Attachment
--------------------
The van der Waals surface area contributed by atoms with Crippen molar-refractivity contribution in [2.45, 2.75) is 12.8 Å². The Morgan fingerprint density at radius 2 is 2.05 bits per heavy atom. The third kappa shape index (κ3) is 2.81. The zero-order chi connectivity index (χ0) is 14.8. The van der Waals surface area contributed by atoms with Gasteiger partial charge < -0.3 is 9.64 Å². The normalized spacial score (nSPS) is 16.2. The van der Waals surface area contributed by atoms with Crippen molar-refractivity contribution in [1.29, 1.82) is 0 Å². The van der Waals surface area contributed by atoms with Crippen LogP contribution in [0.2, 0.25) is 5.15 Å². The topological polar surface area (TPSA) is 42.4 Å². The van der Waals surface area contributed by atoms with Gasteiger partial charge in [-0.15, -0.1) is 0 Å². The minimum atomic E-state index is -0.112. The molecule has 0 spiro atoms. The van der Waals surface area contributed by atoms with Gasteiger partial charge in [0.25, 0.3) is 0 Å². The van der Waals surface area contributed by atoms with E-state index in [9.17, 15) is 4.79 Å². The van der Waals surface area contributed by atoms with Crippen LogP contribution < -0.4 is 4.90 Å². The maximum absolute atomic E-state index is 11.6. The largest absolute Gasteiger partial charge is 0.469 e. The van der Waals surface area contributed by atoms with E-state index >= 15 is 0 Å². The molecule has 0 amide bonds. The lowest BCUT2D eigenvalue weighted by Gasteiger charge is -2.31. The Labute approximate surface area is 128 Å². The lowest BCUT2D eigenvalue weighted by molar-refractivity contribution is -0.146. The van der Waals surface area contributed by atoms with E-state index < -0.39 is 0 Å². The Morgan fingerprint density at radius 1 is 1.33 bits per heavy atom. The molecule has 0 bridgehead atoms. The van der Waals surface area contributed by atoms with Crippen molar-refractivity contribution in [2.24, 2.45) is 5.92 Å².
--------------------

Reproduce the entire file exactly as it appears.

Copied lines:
The van der Waals surface area contributed by atoms with Crippen molar-refractivity contribution in [2.45, 2.75) is 12.8 Å². The Morgan fingerprint density at radius 2 is 2.05 bits per heavy atom. The third kappa shape index (κ3) is 2.81. The zero-order chi connectivity index (χ0) is 14.8. The van der Waals surface area contributed by atoms with Gasteiger partial charge < -0.3 is 9.64 Å². The normalized spacial score (nSPS) is 16.2. The van der Waals surface area contributed by atoms with Crippen molar-refractivity contribution in [1.29, 1.82) is 0 Å². The van der Waals surface area contributed by atoms with Crippen LogP contribution in [0.2, 0.25) is 5.15 Å². The topological polar surface area (TPSA) is 42.4 Å². The van der Waals surface area contributed by atoms with Gasteiger partial charge in [-0.15, -0.1) is 0 Å². The minimum atomic E-state index is -0.112. The molecule has 0 spiro atoms. The van der Waals surface area contributed by atoms with Gasteiger partial charge in [0.25, 0.3) is 0 Å². The van der Waals surface area contributed by atoms with E-state index in [9.17, 15) is 4.79 Å². The van der Waals surface area contributed by atoms with Crippen LogP contribution < -0.4 is 4.90 Å². The maximum absolute atomic E-state index is 11.6. The largest absolute Gasteiger partial charge is 0.469 e. The van der Waals surface area contributed by atoms with E-state index >= 15 is 0 Å². The molecule has 0 amide bonds. The lowest BCUT2D eigenvalue weighted by Gasteiger charge is -2.31. The Labute approximate surface area is 128 Å². The lowest BCUT2D eigenvalue weighted by molar-refractivity contribution is -0.146. The van der Waals surface area contributed by atoms with E-state index < -0.39 is 0 Å². The Morgan fingerprint density at radius 1 is 1.33 bits per heavy atom. The molecule has 0 bridgehead atoms. The van der Waals surface area contributed by atoms with Crippen molar-refractivity contribution in [2.24, 2.45) is 5.92 Å².